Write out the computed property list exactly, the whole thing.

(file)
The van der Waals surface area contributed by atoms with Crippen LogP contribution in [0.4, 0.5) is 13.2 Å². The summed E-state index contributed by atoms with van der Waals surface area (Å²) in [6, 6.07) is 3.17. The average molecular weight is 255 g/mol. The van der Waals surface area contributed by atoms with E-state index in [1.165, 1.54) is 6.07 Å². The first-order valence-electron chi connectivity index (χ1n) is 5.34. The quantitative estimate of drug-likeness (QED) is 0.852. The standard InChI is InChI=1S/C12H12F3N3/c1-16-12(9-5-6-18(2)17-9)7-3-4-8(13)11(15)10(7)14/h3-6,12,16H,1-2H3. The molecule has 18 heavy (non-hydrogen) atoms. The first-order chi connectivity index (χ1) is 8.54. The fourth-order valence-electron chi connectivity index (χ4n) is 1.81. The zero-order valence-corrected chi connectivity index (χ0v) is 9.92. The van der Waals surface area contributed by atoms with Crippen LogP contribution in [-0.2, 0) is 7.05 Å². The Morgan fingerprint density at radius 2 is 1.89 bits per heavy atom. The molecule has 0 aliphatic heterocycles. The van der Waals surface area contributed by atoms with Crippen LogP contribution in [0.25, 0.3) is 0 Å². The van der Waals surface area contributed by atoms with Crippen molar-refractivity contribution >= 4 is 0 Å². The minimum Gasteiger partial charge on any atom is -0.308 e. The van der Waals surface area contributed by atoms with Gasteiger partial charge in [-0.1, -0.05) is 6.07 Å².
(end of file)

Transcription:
The van der Waals surface area contributed by atoms with Crippen LogP contribution in [0.4, 0.5) is 13.2 Å². The summed E-state index contributed by atoms with van der Waals surface area (Å²) in [6, 6.07) is 3.17. The average molecular weight is 255 g/mol. The van der Waals surface area contributed by atoms with E-state index in [1.165, 1.54) is 6.07 Å². The first-order valence-electron chi connectivity index (χ1n) is 5.34. The quantitative estimate of drug-likeness (QED) is 0.852. The standard InChI is InChI=1S/C12H12F3N3/c1-16-12(9-5-6-18(2)17-9)7-3-4-8(13)11(15)10(7)14/h3-6,12,16H,1-2H3. The molecule has 18 heavy (non-hydrogen) atoms. The first-order chi connectivity index (χ1) is 8.54. The fourth-order valence-electron chi connectivity index (χ4n) is 1.81. The zero-order valence-corrected chi connectivity index (χ0v) is 9.92. The van der Waals surface area contributed by atoms with Crippen LogP contribution in [-0.2, 0) is 7.05 Å². The Morgan fingerprint density at radius 2 is 1.89 bits per heavy atom. The molecule has 0 aliphatic heterocycles. The van der Waals surface area contributed by atoms with Crippen LogP contribution in [0.25, 0.3) is 0 Å². The van der Waals surface area contributed by atoms with Crippen molar-refractivity contribution >= 4 is 0 Å². The minimum Gasteiger partial charge on any atom is -0.308 e. The van der Waals surface area contributed by atoms with Gasteiger partial charge in [-0.1, -0.05) is 6.07 Å².